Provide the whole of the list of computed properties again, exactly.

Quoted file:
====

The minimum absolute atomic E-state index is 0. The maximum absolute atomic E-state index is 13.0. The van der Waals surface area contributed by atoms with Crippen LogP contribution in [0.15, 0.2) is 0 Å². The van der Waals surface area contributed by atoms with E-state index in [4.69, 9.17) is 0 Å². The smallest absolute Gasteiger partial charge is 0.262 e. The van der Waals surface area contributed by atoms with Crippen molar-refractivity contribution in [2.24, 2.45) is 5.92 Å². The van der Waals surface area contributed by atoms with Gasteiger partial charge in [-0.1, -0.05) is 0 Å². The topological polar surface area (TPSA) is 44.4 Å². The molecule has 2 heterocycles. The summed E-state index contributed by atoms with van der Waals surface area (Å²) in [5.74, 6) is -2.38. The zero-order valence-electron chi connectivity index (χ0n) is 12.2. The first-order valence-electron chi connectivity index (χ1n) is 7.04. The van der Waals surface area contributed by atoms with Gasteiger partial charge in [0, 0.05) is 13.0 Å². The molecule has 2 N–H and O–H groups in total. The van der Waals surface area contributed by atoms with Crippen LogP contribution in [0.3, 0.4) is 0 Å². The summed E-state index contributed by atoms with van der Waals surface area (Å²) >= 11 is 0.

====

The minimum absolute atomic E-state index is 0. The maximum absolute atomic E-state index is 13.0. The van der Waals surface area contributed by atoms with Crippen LogP contribution in [0.15, 0.2) is 0 Å². The van der Waals surface area contributed by atoms with E-state index in [4.69, 9.17) is 0 Å². The smallest absolute Gasteiger partial charge is 0.262 e. The van der Waals surface area contributed by atoms with Crippen molar-refractivity contribution in [2.24, 2.45) is 5.92 Å². The van der Waals surface area contributed by atoms with Gasteiger partial charge in [-0.1, -0.05) is 0 Å². The topological polar surface area (TPSA) is 44.4 Å². The molecule has 2 heterocycles. The summed E-state index contributed by atoms with van der Waals surface area (Å²) in [5.74, 6) is -2.38. The zero-order valence-electron chi connectivity index (χ0n) is 12.2. The first-order valence-electron chi connectivity index (χ1n) is 7.04. The van der Waals surface area contributed by atoms with Gasteiger partial charge in [0, 0.05) is 13.0 Å². The molecule has 2 N–H and O–H groups in total. The van der Waals surface area contributed by atoms with Crippen LogP contribution in [0.3, 0.4) is 0 Å². The summed E-state index contributed by atoms with van der Waals surface area (Å²) >= 11 is 0.